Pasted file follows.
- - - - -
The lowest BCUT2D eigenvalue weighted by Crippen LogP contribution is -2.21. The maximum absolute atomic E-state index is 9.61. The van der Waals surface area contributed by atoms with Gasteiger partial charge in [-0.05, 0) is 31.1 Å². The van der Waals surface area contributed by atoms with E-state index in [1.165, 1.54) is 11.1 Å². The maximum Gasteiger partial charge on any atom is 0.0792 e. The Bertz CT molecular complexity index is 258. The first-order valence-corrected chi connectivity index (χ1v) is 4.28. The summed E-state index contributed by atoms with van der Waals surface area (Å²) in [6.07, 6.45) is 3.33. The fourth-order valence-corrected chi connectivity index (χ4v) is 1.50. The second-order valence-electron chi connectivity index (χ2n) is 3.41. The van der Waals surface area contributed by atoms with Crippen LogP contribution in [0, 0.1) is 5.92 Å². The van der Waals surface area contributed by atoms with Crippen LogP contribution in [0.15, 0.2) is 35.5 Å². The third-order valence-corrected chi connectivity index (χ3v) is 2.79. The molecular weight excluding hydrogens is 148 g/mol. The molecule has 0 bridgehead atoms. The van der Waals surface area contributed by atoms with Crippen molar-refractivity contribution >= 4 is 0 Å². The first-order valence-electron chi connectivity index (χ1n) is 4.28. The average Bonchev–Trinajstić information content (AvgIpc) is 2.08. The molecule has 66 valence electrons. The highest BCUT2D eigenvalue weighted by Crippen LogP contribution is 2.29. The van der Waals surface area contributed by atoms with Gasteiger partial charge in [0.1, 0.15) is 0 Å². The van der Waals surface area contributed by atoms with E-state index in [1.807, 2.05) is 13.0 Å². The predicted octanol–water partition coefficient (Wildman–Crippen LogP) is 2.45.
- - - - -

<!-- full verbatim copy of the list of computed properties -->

The lowest BCUT2D eigenvalue weighted by Crippen LogP contribution is -2.21. The maximum absolute atomic E-state index is 9.61. The van der Waals surface area contributed by atoms with Gasteiger partial charge in [-0.05, 0) is 31.1 Å². The van der Waals surface area contributed by atoms with E-state index in [1.165, 1.54) is 11.1 Å². The maximum Gasteiger partial charge on any atom is 0.0792 e. The Bertz CT molecular complexity index is 258. The first-order valence-corrected chi connectivity index (χ1v) is 4.28. The summed E-state index contributed by atoms with van der Waals surface area (Å²) in [6.07, 6.45) is 3.33. The fourth-order valence-corrected chi connectivity index (χ4v) is 1.50. The second-order valence-electron chi connectivity index (χ2n) is 3.41. The van der Waals surface area contributed by atoms with Crippen LogP contribution in [0, 0.1) is 5.92 Å². The van der Waals surface area contributed by atoms with Crippen LogP contribution in [0.15, 0.2) is 35.5 Å². The third-order valence-corrected chi connectivity index (χ3v) is 2.79. The molecular weight excluding hydrogens is 148 g/mol. The molecule has 0 bridgehead atoms. The van der Waals surface area contributed by atoms with Crippen molar-refractivity contribution >= 4 is 0 Å². The first-order valence-electron chi connectivity index (χ1n) is 4.28. The average Bonchev–Trinajstić information content (AvgIpc) is 2.08. The molecule has 66 valence electrons. The highest BCUT2D eigenvalue weighted by Crippen LogP contribution is 2.29. The van der Waals surface area contributed by atoms with Gasteiger partial charge in [0.1, 0.15) is 0 Å². The van der Waals surface area contributed by atoms with E-state index in [1.807, 2.05) is 13.0 Å². The predicted octanol–water partition coefficient (Wildman–Crippen LogP) is 2.45.